Q and A about Cramping and Fueling during Triathlon Posted on June 25, 2013, 0 Comments
Question for you... I did a 70.3 yesterday in prep for IMLP. My swim and bike went according to plan. I got off the bike running according to plan feeling very energetic! About 2 miles in, my right quad started twinging, then my left hammstring. I was forced to walk/run the rest of the run leg, mostly walking. Eventually, someone gave me a couple salt tabs. After about an hour and with only about a mile left, they seemed to help and I jogged in without cramping. It was the very first 90 degree day out here. I drank tons, popped Endurolytes on the bike, drank the Ironman Perfom, ate pretzels, drank coke...Any thoughts??? I really don't want this to happen during Ironman next month! Thanks in advance for any tips or suggestions.
Could be any number of things. Magnesium status would be high on the list--it's not readily found in the diet of most people, gets depleted via sweat, and is readily lost in cases of hypothyroidism (which a lot of endurance athletes are prone to). Fueling/hydration (the latter of which depends more on electrolyte status than amount of water--so drinking tons may be an issue), heat acclimation, effort related to training status, and several other things should all be considered. But I would suggest to you that race performance is predicated more on nutrition/lifestyle/training outside of race day. So consistency with sound principles of everything mentioned above along with proper breathing (diphragmatic and nasal when possible), movement (stretching--triathletes often have facilitated quads/hip flexors and tonic musculature is more prone to cramping as the origin and insertion are brought closer together--along with other forms of myofascial work), and sleep (10-6) will increase your threshold for the stress of racing. And since the intensity at which you race IM will be less than that which you raced the 70.3, fueling should be easier and your effort will be less--both of these will decrease the likelihood of cramping. If you do cramp, slow down, re-focus on hydration/nutrition, breathe as mentioned above, and press on your upper lip right below the nose--it's a pressure point which can be used to relieve cramping--has saved me a couple of times. Good luck at IMLP--great race and one which means a lot to me. Let me know how it goes.Follow Up Question:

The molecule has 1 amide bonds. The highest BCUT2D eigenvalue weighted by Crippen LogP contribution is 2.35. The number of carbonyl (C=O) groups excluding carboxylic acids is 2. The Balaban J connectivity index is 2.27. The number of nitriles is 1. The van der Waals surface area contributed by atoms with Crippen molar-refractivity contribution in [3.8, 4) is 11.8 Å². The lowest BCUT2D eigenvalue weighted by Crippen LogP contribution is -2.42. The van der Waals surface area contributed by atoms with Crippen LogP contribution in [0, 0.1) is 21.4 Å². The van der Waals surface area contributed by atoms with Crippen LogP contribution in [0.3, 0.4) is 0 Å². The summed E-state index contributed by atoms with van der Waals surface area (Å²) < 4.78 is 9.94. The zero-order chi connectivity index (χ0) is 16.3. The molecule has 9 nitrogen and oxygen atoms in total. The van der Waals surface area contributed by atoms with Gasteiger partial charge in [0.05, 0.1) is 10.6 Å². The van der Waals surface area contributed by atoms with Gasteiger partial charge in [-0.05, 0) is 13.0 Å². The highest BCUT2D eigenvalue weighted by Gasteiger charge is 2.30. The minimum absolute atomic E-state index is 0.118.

Thanks for the info...As for the 70.3, I was practicing my pacing AND nutrition for IMLP. Since I went to the USAT clinic in January, I've been a convert to what Seebohar preaches. My daily nutrition refects my training load.
I had a banana/avocado/honey/almond-coconut milk smoothie at 4 am. About 45 minutes prior to my swim start, I took 1/4 tsp salt and about 12oz water. I continued sipping water until the start (no carb drinks). My swim felt perfect! As soon as i got on the bike, I ate a banana and drank some of my NUUN. On the bike, I finished my bottle of NUUN, popped 2 Endurolytes, 1/2 bottle of HEED (with an Endurolyte), and 1.5 bonkbuster bars, and grabbed 2 waters and a bottle of Perform at the stops. Some of that water went down my jersey for cooling. I was easily at my IMLP pace, finished in just shy of 3 hours.
I felt great for about 2 miles on the the run and those friggin' cramps started. Ugh! I think those salt tabs finally kicked in.
Is it possible to take too many electrolytes??? If so, how do you know the fine line between enough and not enough?
Yes, it's possible to take too many electrolytes, but I don't think that's necessarily the issue. Personally, I don't recommend consumption of PUFA's which was the majority of your smoothie (and the almond milk if not the coconut milk likely had carrageenan unless homemade) and in your bonk breaker bar, as well. And if you look at the macronutrient content of your breakfast, there really wasn't enough fat or protein to balance the carbs, and I don't doubt that your blood sugar handling was already compromised despite feeling great on the swim. Additionally, any artificial colors/flavors/sucrolose in the Perform can/will cause issues--I'd use it judiciously and only if in trouble. The NUUN tabs also contain Acesulfame K which stimulates insulin secretion in a dose dependent fashion thereby possibly aggravating reactive hypoglycemia. They also have some sesame oil (PUFA) which inhibits the use of glucose for fuel (another problem with your a.m. smoothie)--not good for endurance athletes or anyone interested in health. Lastly, it sounds as if you may have been under fueled. But, as I said before, what you do during the race has much less impact that how you prepare before--so you could have had no issue with your fueling strategy if pre-race/consistent nutrition (and lifestyle) was better.